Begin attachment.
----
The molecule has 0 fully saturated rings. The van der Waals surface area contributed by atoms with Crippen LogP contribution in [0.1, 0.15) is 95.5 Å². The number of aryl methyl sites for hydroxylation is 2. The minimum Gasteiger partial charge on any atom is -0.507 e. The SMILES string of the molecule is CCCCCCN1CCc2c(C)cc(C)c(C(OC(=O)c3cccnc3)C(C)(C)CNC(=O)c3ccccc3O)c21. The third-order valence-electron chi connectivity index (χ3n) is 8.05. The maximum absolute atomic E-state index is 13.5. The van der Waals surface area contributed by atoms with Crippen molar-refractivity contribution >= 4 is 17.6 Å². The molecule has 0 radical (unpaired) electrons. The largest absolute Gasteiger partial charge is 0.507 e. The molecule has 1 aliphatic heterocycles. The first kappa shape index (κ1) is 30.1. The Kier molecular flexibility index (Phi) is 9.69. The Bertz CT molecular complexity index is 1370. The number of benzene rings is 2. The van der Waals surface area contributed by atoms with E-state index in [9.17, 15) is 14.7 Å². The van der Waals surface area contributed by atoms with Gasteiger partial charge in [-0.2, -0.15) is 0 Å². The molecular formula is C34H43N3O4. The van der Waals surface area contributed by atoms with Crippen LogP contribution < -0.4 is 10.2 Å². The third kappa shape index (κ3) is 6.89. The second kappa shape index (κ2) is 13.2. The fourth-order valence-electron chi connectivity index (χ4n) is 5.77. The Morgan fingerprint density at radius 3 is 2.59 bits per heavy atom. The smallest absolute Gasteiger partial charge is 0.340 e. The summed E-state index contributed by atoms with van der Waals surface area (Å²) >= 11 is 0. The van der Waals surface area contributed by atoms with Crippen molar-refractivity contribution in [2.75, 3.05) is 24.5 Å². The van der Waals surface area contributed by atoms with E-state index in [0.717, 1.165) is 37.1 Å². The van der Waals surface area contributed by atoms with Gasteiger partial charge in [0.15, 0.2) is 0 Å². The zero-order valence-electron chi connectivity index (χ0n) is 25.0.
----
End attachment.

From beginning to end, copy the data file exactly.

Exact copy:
The molecule has 0 fully saturated rings. The van der Waals surface area contributed by atoms with Crippen LogP contribution in [0.1, 0.15) is 95.5 Å². The number of aryl methyl sites for hydroxylation is 2. The minimum Gasteiger partial charge on any atom is -0.507 e. The SMILES string of the molecule is CCCCCCN1CCc2c(C)cc(C)c(C(OC(=O)c3cccnc3)C(C)(C)CNC(=O)c3ccccc3O)c21. The third-order valence-electron chi connectivity index (χ3n) is 8.05. The maximum absolute atomic E-state index is 13.5. The van der Waals surface area contributed by atoms with Crippen molar-refractivity contribution >= 4 is 17.6 Å². The molecule has 0 radical (unpaired) electrons. The largest absolute Gasteiger partial charge is 0.507 e. The molecule has 1 aliphatic heterocycles. The first kappa shape index (κ1) is 30.1. The Kier molecular flexibility index (Phi) is 9.69. The Bertz CT molecular complexity index is 1370. The number of benzene rings is 2. The van der Waals surface area contributed by atoms with E-state index in [9.17, 15) is 14.7 Å². The van der Waals surface area contributed by atoms with Gasteiger partial charge in [-0.2, -0.15) is 0 Å². The molecular formula is C34H43N3O4. The van der Waals surface area contributed by atoms with Crippen LogP contribution < -0.4 is 10.2 Å². The third kappa shape index (κ3) is 6.89. The second kappa shape index (κ2) is 13.2. The fourth-order valence-electron chi connectivity index (χ4n) is 5.77. The Morgan fingerprint density at radius 3 is 2.59 bits per heavy atom. The smallest absolute Gasteiger partial charge is 0.340 e. The summed E-state index contributed by atoms with van der Waals surface area (Å²) >= 11 is 0. The van der Waals surface area contributed by atoms with Crippen molar-refractivity contribution in [2.75, 3.05) is 24.5 Å². The van der Waals surface area contributed by atoms with E-state index in [0.717, 1.165) is 37.1 Å². The van der Waals surface area contributed by atoms with Gasteiger partial charge in [0.15, 0.2) is 0 Å². The zero-order valence-electron chi connectivity index (χ0n) is 25.0.